Tony Buzbee is an attorney in Houston. Tony Buzbee is also a history buff. Tony Buzbee, the attorney and history buff, spent $600,000 on a World War II-era Sherman tank. Then Tony Buzbee parked his tank in front of his home in a high-property value district of the city.
Life would be pretty good except that Tony Buzbee has neighbors and those neighbors are not pleased to see Tony’s tank when they look out their windows. They have contacted the homeowners association, the River Oaks Property Owners, to voice their concerns about increased traffic in the neighborhood from sightseers and complain about the safety issues that they feel come along with having a WWII tank on the street.
Buzbee understands that some people aren’t happy with this piece of history, but doesn’t feel it is hurting anyone at all. Children come over to climb on it. Area residents have stopped by to check it out. In Buzbee’s mind, the tank is a value-add for the community.
This isn’t just any tank. This is a Sherman tank that landed on the beach at Normandy on D-Day. This is a tank that helped free Paris from the Nazis’ grip. This is a tank that was in Berlin when it fell. This is a true WWII hero that has been restored to its former glory.
The M4 Sherman tank was named after General William T. Sherman who served in the American Civil War. It is one of the most famous tanks of all time. Designed to be cheap and easily manufactured, it was only passed by the Soviet T-34 in terms of units delivered. Easily maintained, well-armored and well-equipped with weapons, versions of the Sherman tank were used by the US military well into the Cold War.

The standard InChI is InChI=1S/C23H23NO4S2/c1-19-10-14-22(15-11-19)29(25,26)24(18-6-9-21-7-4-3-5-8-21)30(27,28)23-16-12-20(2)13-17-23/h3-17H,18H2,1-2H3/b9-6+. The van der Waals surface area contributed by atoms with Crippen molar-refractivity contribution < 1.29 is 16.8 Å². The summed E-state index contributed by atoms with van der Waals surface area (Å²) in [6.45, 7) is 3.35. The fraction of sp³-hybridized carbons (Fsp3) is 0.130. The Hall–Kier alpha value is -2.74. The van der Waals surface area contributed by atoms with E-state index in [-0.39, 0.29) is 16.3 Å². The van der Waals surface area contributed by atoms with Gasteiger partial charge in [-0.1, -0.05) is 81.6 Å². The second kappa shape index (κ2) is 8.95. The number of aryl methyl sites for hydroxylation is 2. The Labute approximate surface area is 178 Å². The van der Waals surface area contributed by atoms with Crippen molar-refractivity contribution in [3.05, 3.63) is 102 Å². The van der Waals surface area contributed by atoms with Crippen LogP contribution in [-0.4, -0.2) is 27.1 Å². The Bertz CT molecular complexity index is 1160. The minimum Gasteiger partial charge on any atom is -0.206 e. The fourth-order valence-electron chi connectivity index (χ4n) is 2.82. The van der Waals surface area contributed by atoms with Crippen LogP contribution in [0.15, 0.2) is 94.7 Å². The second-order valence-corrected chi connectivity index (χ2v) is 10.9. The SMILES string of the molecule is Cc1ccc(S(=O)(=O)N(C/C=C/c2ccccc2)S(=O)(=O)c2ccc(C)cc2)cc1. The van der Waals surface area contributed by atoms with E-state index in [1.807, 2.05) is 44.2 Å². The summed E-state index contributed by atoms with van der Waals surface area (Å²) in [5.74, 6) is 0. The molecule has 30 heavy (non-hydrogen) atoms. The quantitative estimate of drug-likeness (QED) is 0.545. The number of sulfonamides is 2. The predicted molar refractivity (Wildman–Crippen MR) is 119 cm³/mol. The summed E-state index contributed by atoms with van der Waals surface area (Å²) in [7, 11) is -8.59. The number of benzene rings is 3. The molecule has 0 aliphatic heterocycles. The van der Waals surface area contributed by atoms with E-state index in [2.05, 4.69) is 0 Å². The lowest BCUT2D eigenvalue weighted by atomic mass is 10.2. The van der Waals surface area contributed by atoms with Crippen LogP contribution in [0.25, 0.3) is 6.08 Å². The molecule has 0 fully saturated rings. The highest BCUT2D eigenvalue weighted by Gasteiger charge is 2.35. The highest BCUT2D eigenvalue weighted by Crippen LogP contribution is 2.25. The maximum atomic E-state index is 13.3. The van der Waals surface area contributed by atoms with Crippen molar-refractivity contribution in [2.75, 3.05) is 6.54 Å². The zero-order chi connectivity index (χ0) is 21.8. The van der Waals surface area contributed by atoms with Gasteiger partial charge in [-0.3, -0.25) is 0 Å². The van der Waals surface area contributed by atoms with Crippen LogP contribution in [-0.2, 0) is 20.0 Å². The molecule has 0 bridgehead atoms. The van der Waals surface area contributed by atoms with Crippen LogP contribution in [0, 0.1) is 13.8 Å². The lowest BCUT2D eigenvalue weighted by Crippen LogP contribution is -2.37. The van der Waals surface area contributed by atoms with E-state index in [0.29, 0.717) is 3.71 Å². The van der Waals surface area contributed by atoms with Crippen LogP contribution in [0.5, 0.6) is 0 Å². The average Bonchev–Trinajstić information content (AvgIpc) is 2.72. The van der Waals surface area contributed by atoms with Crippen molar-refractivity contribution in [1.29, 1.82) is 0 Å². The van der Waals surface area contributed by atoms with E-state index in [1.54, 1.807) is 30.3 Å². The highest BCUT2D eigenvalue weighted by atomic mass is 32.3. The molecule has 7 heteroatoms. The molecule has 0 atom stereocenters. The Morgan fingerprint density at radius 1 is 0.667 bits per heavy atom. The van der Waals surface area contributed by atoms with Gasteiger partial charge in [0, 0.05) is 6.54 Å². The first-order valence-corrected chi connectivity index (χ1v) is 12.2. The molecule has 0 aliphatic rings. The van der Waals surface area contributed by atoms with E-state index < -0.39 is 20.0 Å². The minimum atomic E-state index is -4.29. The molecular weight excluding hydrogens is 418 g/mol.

The M4 was the first tank with a fully revolving turret. The M3 was designed to have this feature, but the extreme shortage of tanks on the Allied side at the beginning of the war forced the US to begin producing the M3 before the new turret was ready. Almost as soon as the M3 began production, work began on designing the M4.
The M4 was continually updated and modified throughout WWII and beyond. Versions were made with rocket launchers. Others had bulldozer blades. Some were amphibious, designed to drive along the sea floor at depths up to three meters. Some were outfitted with bridges, and others had attachments for clearing mines or removing destroyed vehicles from the battle lines.
Buzbee’s tank was part of the D-Day invasion of Normandy on June 6, 1944. On that day, over 160,000 Allied soldiers attacked a 50-mile expanse of beach in France. The German’s were prepared though and had set up a solid defense. Over 9,000 Allied soldiers were killed or injured in the fighting. In the end, the Allies were able to defeat the Germans at Normandy and begin their push which would end with the fall of Berlin.
He knows that the critics could try to tow his tank away or give him a ticket. He also knows that, until he’s ready to move it, that tank is not going anywhere. There’s no specific ordinance about parking a tank in front of your home, an oversight that the HOA seems to regret as they sent a strongly worded letter about the concerns of his neighbors.
For the record, he has plans to move it to his east Texas ranch. Given that it took Buzbee a year to have his tank delivered to his Texas home from Europe, he might just want to keep it at home for a bit first. So for now, the tank remains in the neighborhood – an eyesore or an asset, depending on how you want to look at it.